Simon Vouet was a French painter and draftsman, who today is perhaps best remembered for helping to introduce the Italian Baroque style of painting to France.
He spent an extensive period of time in Italy, from 1613 to 1627. He was mostly in Rome where the Baroque style was emerging during these years. He received a pension from the King of France and his patrons included the Barberini family, Cassiano dal Pozzo, Paolo Giordano Orsini and Vincenzo Giustiniani.
He also visited other parts of Italy: Venice; Bologna, Genoa and Naples. He was a natural academic, who absorbed what he saw and studied, and distilled it in his painting. Despite his success in Rome, Vouet suddenly returned to France in 1627, following pressing recommendations from the Duc de Béthunes and a summons from the King.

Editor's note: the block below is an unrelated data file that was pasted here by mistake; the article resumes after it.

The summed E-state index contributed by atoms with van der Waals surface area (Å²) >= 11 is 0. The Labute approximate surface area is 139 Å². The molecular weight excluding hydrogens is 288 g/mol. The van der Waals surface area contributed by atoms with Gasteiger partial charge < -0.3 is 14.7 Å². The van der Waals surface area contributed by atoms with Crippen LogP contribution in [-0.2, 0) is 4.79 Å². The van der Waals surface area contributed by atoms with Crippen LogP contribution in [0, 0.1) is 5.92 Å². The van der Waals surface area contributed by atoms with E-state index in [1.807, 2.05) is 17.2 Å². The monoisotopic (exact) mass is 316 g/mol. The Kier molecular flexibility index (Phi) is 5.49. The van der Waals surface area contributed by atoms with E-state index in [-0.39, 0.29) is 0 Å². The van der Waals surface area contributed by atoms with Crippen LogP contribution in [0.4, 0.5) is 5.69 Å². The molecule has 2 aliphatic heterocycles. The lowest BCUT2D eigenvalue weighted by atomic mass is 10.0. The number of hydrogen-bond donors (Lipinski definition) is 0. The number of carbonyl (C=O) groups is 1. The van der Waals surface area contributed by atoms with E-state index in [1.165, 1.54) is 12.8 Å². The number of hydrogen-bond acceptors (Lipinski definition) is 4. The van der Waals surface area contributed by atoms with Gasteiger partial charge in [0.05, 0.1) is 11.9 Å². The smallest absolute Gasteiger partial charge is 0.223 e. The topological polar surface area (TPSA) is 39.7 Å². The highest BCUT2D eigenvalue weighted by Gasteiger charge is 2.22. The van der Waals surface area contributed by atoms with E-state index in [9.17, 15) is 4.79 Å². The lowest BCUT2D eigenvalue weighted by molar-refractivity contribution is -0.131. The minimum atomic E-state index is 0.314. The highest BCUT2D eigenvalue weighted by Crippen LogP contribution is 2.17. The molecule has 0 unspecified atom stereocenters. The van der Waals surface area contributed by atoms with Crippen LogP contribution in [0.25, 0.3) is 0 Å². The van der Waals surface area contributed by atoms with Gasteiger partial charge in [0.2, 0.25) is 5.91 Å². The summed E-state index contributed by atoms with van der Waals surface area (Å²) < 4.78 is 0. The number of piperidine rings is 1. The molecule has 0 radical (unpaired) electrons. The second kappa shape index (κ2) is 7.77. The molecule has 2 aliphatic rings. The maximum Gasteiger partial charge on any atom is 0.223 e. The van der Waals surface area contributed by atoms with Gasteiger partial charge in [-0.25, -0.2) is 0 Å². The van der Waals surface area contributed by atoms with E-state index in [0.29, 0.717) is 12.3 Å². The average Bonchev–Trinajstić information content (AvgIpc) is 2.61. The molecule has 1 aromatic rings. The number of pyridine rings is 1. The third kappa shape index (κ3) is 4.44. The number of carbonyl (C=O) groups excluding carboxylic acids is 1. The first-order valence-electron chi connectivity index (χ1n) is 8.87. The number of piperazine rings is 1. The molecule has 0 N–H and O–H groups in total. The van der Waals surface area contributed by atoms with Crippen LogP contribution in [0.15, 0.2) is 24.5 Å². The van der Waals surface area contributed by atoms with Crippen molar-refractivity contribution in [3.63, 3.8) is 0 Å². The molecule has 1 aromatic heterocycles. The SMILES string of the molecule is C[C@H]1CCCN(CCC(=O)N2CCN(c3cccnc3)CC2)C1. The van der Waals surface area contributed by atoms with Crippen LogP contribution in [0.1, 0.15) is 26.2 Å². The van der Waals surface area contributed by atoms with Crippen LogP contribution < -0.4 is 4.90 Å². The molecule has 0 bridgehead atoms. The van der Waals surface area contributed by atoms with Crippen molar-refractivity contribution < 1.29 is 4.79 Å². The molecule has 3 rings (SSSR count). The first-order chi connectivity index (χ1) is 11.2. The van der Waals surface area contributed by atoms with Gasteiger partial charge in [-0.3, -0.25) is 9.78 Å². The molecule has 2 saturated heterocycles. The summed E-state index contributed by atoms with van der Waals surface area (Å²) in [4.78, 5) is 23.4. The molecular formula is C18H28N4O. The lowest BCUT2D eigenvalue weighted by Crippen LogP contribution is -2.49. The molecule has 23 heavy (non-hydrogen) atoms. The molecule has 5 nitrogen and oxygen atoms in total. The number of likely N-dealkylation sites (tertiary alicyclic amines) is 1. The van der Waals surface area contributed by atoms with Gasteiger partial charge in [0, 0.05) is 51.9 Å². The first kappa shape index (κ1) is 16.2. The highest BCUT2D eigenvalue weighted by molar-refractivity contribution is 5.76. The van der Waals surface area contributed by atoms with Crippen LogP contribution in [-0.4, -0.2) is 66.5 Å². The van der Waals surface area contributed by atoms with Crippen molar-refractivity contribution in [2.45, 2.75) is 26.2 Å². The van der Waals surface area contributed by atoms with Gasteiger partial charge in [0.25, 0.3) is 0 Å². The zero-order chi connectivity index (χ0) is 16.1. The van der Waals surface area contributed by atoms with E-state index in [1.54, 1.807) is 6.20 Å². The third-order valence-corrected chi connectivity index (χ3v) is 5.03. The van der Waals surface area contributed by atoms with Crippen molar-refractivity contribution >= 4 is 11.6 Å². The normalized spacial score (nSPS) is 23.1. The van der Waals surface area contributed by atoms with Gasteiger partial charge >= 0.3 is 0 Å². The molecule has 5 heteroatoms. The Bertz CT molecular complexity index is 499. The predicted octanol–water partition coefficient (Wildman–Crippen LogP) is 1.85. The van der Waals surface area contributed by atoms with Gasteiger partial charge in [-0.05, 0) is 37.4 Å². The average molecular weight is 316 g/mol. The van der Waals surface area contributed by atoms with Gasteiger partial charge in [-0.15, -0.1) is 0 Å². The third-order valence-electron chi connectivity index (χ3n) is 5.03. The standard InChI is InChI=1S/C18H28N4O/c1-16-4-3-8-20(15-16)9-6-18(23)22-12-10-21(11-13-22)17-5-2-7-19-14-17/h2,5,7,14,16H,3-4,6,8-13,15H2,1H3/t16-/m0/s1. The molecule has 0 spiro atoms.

In Paris, Vouet was the fresh dominating force in French painting, producing numerous public altarpieces and allegorical decors for private patrons. Vouet's sizeable atelier or workshop produced a whole school of French painters for the following generation. His most influential pupil was Charles le Brun, who organized all the interior decorative painting at Versailles and dictated the official style at the court of Louis XIV of France, but who jealously excluded Vouet from the Académie Royale in 1648.